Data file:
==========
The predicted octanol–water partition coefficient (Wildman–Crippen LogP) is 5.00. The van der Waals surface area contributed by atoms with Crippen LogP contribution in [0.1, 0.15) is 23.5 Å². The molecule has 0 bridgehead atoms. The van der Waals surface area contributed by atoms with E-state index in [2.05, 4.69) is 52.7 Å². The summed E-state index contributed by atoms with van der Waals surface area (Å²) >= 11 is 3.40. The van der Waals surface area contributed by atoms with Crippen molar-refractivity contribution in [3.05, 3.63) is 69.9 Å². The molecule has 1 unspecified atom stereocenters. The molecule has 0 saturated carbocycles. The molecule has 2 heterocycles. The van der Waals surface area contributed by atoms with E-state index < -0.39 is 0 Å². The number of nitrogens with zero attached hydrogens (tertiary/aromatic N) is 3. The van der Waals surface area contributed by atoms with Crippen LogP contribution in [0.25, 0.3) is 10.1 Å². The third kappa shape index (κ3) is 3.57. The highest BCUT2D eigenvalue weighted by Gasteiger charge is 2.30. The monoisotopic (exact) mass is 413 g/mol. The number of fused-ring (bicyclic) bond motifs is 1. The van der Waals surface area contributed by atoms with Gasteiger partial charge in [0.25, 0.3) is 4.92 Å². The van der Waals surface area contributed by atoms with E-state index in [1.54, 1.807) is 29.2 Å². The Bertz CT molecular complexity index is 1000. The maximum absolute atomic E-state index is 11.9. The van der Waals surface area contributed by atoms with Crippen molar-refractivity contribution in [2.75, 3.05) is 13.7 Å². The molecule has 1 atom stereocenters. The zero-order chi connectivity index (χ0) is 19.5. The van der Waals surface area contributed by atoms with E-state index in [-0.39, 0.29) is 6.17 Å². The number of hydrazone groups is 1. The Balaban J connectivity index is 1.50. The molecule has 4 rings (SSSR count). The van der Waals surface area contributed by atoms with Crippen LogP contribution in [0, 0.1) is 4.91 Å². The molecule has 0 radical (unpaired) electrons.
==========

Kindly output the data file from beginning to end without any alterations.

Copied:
The predicted octanol–water partition coefficient (Wildman–Crippen LogP) is 5.00. The van der Waals surface area contributed by atoms with Crippen LogP contribution in [0.1, 0.15) is 23.5 Å². The molecule has 0 bridgehead atoms. The van der Waals surface area contributed by atoms with E-state index in [2.05, 4.69) is 52.7 Å². The summed E-state index contributed by atoms with van der Waals surface area (Å²) >= 11 is 3.40. The van der Waals surface area contributed by atoms with Crippen molar-refractivity contribution in [3.05, 3.63) is 69.9 Å². The molecule has 1 unspecified atom stereocenters. The molecule has 0 saturated carbocycles. The molecule has 2 heterocycles. The van der Waals surface area contributed by atoms with E-state index < -0.39 is 0 Å². The number of nitrogens with zero attached hydrogens (tertiary/aromatic N) is 3. The van der Waals surface area contributed by atoms with Crippen LogP contribution in [0.25, 0.3) is 10.1 Å². The third kappa shape index (κ3) is 3.57. The highest BCUT2D eigenvalue weighted by Gasteiger charge is 2.30. The monoisotopic (exact) mass is 413 g/mol. The number of fused-ring (bicyclic) bond motifs is 1. The van der Waals surface area contributed by atoms with Gasteiger partial charge in [0.25, 0.3) is 4.92 Å². The van der Waals surface area contributed by atoms with E-state index in [1.54, 1.807) is 29.2 Å². The Bertz CT molecular complexity index is 1000. The maximum absolute atomic E-state index is 11.9. The van der Waals surface area contributed by atoms with Crippen molar-refractivity contribution in [2.75, 3.05) is 13.7 Å². The molecule has 1 atom stereocenters. The zero-order chi connectivity index (χ0) is 19.5. The van der Waals surface area contributed by atoms with E-state index in [-0.39, 0.29) is 6.17 Å². The number of hydrazone groups is 1. The Balaban J connectivity index is 1.50. The molecule has 4 rings (SSSR count). The van der Waals surface area contributed by atoms with Crippen LogP contribution in [0, 0.1) is 4.91 Å². The molecule has 0 radical (unpaired) electrons.